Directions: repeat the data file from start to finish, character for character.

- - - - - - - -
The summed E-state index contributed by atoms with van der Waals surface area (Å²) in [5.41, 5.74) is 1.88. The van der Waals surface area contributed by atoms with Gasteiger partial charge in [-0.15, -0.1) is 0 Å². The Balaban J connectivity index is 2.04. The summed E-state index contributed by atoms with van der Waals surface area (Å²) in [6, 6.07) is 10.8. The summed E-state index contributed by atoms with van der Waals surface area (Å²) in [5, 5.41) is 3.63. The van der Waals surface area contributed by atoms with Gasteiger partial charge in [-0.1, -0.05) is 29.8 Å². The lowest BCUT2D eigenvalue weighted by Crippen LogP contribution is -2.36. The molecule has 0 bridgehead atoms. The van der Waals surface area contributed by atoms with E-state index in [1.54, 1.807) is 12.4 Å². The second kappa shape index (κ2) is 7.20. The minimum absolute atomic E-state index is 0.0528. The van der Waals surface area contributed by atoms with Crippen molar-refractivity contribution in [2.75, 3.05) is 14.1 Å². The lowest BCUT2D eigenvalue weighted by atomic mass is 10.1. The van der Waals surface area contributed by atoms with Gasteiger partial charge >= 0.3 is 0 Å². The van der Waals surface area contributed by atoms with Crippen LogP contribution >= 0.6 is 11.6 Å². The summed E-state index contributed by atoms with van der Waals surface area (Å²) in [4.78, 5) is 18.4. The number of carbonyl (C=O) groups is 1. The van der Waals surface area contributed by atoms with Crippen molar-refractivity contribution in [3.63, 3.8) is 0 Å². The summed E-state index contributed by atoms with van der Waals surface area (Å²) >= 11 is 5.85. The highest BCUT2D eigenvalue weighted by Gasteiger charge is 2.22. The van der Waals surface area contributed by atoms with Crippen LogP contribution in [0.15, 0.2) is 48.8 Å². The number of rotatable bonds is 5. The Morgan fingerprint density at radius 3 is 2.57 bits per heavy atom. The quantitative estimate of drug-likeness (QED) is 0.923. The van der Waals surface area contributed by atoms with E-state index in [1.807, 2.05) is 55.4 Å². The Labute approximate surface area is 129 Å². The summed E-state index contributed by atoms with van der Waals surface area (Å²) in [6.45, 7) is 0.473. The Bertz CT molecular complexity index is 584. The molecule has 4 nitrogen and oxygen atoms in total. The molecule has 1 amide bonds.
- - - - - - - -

The summed E-state index contributed by atoms with van der Waals surface area (Å²) in [5.41, 5.74) is 1.88. The van der Waals surface area contributed by atoms with Gasteiger partial charge in [-0.15, -0.1) is 0 Å². The Balaban J connectivity index is 2.04. The summed E-state index contributed by atoms with van der Waals surface area (Å²) in [6, 6.07) is 10.8. The summed E-state index contributed by atoms with van der Waals surface area (Å²) in [5, 5.41) is 3.63. The van der Waals surface area contributed by atoms with Gasteiger partial charge in [-0.1, -0.05) is 29.8 Å². The lowest BCUT2D eigenvalue weighted by Crippen LogP contribution is -2.36. The molecule has 0 bridgehead atoms. The van der Waals surface area contributed by atoms with E-state index in [1.54, 1.807) is 12.4 Å². The second kappa shape index (κ2) is 7.20. The minimum absolute atomic E-state index is 0.0528. The van der Waals surface area contributed by atoms with Crippen molar-refractivity contribution in [2.75, 3.05) is 14.1 Å². The lowest BCUT2D eigenvalue weighted by atomic mass is 10.1. The van der Waals surface area contributed by atoms with Gasteiger partial charge >= 0.3 is 0 Å². The van der Waals surface area contributed by atoms with Crippen LogP contribution >= 0.6 is 11.6 Å². The summed E-state index contributed by atoms with van der Waals surface area (Å²) in [4.78, 5) is 18.4. The number of carbonyl (C=O) groups is 1. The van der Waals surface area contributed by atoms with Crippen molar-refractivity contribution in [3.63, 3.8) is 0 Å². The summed E-state index contributed by atoms with van der Waals surface area (Å²) >= 11 is 5.85. The highest BCUT2D eigenvalue weighted by Gasteiger charge is 2.22. The van der Waals surface area contributed by atoms with Crippen LogP contribution in [0.15, 0.2) is 48.8 Å². The number of rotatable bonds is 5. The Morgan fingerprint density at radius 3 is 2.57 bits per heavy atom. The quantitative estimate of drug-likeness (QED) is 0.923. The van der Waals surface area contributed by atoms with E-state index in [1.807, 2.05) is 55.4 Å². The Labute approximate surface area is 129 Å². The summed E-state index contributed by atoms with van der Waals surface area (Å²) in [6.45, 7) is 0.473. The Bertz CT molecular complexity index is 584. The molecule has 4 nitrogen and oxygen atoms in total. The molecule has 1 amide bonds.